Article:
Batman: the War on Terror is a short investigative study looking into the visual and creative changes between the Tim Burton/Joel Schumacher Batman series and the Christopher Nolan series - what these changes represent in terms of the time periods the films were made and how they differ despite sharing the same source material.
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- DARBY KERN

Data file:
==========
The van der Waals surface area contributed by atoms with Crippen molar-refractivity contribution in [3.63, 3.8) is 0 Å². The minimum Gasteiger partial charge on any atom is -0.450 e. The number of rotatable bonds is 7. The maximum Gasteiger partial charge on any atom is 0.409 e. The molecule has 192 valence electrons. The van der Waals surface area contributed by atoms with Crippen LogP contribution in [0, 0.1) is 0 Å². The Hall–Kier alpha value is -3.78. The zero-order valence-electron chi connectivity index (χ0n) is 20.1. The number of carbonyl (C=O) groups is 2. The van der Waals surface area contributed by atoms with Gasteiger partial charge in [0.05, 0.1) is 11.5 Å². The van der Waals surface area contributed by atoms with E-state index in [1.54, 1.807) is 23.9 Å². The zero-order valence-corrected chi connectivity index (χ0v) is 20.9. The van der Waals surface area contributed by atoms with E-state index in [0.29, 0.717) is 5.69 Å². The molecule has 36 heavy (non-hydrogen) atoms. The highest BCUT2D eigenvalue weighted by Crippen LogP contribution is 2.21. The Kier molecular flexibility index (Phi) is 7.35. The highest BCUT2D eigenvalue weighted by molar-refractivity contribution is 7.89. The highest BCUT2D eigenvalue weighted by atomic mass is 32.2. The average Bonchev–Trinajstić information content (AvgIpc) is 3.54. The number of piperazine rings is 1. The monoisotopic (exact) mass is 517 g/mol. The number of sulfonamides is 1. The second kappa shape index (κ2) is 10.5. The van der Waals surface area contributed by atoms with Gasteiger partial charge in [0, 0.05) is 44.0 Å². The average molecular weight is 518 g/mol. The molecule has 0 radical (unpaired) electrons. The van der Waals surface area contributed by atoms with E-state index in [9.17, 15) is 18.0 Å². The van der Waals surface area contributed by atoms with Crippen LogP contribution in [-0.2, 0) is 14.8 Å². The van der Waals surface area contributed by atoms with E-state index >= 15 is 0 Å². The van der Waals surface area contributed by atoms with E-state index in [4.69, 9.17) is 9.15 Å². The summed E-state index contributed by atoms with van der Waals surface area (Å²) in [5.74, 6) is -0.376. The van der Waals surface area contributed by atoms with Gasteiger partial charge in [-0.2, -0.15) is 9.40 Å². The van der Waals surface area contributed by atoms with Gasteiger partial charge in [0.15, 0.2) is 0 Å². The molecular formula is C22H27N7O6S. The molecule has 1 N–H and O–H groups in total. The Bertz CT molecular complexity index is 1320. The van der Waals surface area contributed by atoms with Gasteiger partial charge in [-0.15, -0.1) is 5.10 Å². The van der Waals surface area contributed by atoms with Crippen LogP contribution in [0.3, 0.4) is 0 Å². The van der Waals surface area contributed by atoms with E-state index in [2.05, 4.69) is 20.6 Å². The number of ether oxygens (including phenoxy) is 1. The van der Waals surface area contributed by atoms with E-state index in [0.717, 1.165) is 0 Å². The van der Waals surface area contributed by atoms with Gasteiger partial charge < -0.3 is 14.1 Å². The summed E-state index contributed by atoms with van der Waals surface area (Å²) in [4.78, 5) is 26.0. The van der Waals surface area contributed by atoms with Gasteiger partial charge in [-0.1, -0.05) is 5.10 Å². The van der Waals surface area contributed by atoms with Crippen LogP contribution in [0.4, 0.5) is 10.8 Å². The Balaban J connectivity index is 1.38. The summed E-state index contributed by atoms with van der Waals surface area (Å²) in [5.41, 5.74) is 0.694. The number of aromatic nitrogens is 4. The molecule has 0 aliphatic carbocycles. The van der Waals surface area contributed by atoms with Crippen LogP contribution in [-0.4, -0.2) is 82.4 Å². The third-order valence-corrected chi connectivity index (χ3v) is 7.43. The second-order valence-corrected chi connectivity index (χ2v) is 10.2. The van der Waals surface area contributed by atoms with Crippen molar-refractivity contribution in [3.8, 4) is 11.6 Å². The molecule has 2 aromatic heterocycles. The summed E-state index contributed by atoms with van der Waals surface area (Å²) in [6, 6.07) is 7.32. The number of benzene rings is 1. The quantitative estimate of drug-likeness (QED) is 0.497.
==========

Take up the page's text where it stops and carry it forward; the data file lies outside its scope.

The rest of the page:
There is much information in this 72-minute essay, Unfortunately much of it is not historically accurate. In broad strokes it's okay, but the details are fudged some. But the real problem is that it doesn't deliver on its title. I'd hoped to hear about how the Nolan trilogy took current events and changes in society that we faced post 9/11and fundamentally changed the character. The essay doesn't do that even though it's a rich mine to prospect. In fact, Nolan's movies are almost talked about as an afterthought and not a single mention of the hubbub that came out of The Dark Knight when t is suggested that there is an appropriate time to invade the public's privacy when serving the greater good. Should have been better, and a cursory reading of Michael Uslan's book- The Boy Who Loved Batman would have saved the writer from making a series of factual errors.
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